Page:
Objectives objective(s) are not and objective(s) objective(s) clearly and measureable

Granite State College School of Education: Teacher Candidate Lesson Observation Report
(Revised 8.15.16)

clearly articulated, clearly articulated articulated and objective(s) clearly

measurable or but lack basis in based on articulated and
based on any appropriate appropriate based on
appropriate standards (IEP, CC, standards (IEP, CC, appropriate
standards (IEP, CC, other) other) but not are standards (IEP, CC,
other) not measurable other)

Complete, in GSC Complete, cohesive,

Not complete, Somewhat complete
format and in GSC format and
not in GSC format and/or not turned in
*Lesson Plan submitted to FPF 24 submitted to FPF 24
and/or not at least 24 hours
hours before hours before
submitted prior to observation
observation observation

Planning and
Rating Average: 3.5

~Classroom Environment and Management~

*This category includes elements that are requisite to other teaching practices and should
be priorities in introductory and intermediate level courses.

Evidence Summary/Feedback/Recommendations:
● You shared with students that they’d be learning about plants. Try to share specific objectives
with your students ”don’t hesitate to also present them in writing). This may increase
students’ focus on the content and activities. Inform them as to what they’re specifically to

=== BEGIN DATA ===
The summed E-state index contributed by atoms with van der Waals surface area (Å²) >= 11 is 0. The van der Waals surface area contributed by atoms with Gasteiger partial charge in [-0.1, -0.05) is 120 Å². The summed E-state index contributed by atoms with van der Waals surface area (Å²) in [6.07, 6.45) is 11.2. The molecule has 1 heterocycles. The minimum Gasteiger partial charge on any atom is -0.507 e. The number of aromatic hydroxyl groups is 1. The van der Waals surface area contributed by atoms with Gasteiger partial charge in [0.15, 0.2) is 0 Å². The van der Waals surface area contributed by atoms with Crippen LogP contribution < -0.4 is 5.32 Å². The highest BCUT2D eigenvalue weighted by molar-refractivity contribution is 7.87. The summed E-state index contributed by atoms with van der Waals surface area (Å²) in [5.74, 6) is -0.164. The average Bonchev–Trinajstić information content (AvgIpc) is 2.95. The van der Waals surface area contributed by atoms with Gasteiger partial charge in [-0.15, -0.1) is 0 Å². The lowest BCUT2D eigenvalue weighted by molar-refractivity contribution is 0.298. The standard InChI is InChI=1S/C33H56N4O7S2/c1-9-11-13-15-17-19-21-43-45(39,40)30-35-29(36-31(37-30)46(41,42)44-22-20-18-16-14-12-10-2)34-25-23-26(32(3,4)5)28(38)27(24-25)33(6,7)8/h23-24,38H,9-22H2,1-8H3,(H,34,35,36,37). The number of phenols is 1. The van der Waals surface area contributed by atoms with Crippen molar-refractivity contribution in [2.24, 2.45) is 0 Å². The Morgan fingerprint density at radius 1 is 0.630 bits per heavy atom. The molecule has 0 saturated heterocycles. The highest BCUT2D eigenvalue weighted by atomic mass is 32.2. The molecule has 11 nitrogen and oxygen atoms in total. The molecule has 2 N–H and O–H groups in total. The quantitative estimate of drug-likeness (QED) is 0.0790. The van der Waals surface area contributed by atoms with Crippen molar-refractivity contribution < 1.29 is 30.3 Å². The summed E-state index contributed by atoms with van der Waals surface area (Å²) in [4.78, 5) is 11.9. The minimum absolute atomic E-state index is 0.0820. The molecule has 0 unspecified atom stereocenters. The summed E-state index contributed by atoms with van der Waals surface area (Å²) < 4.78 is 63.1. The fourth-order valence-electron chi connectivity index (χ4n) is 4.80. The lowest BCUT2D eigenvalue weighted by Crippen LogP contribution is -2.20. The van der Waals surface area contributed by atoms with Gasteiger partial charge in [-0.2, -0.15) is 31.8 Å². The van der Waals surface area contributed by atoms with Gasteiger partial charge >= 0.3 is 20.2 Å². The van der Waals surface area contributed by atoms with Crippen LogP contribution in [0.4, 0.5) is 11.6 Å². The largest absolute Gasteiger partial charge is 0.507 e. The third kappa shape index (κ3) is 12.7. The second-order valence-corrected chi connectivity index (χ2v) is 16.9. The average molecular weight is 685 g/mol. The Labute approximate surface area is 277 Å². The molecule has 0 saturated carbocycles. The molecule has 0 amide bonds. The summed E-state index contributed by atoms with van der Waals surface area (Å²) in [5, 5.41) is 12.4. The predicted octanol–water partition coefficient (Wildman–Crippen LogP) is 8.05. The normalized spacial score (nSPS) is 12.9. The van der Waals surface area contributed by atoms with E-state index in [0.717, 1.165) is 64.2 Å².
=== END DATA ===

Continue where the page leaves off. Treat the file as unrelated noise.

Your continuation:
know or be able to do by the end of the lesson. Reflect on the objectives in the closing of the
● You rang a bell to quiet the students. You rang it again when talking could still be heard,
obtaining successful results.
● A student called out that his peer’s addition to the K-W-L chart was a good one.
● Students in the classroom were observed enjoying contributing to the K-W-L chart and
appeared comfortable taking risks. Your scaffolding and calm demeanor supported this.
When a student paused in sharing his question for the K-W-L you asked if he had forgotten
what he was going to say. He confirmed this and the discussion continued.
● You ended the lesson with telling students they could share the fun facts just learned through

Granite State College School of Education: Teacher Candidate Lesson Observation Report
(Revised 8.15.16)

the video. It was dismissal time and the classroom became noisy as students prepared. In
the future, aware of your time limit, be sure to dedicate more time to the lesson’s closing.
Ideally, students are led in reflecting on the objectives of the lesson and their learning

1 - Minimal Criteria
Environment & 2 - Developing 3 - Acceptable 4 - Proficient

No explicit
articulation of clear Articulation of clear
No articulation of Articulation of clear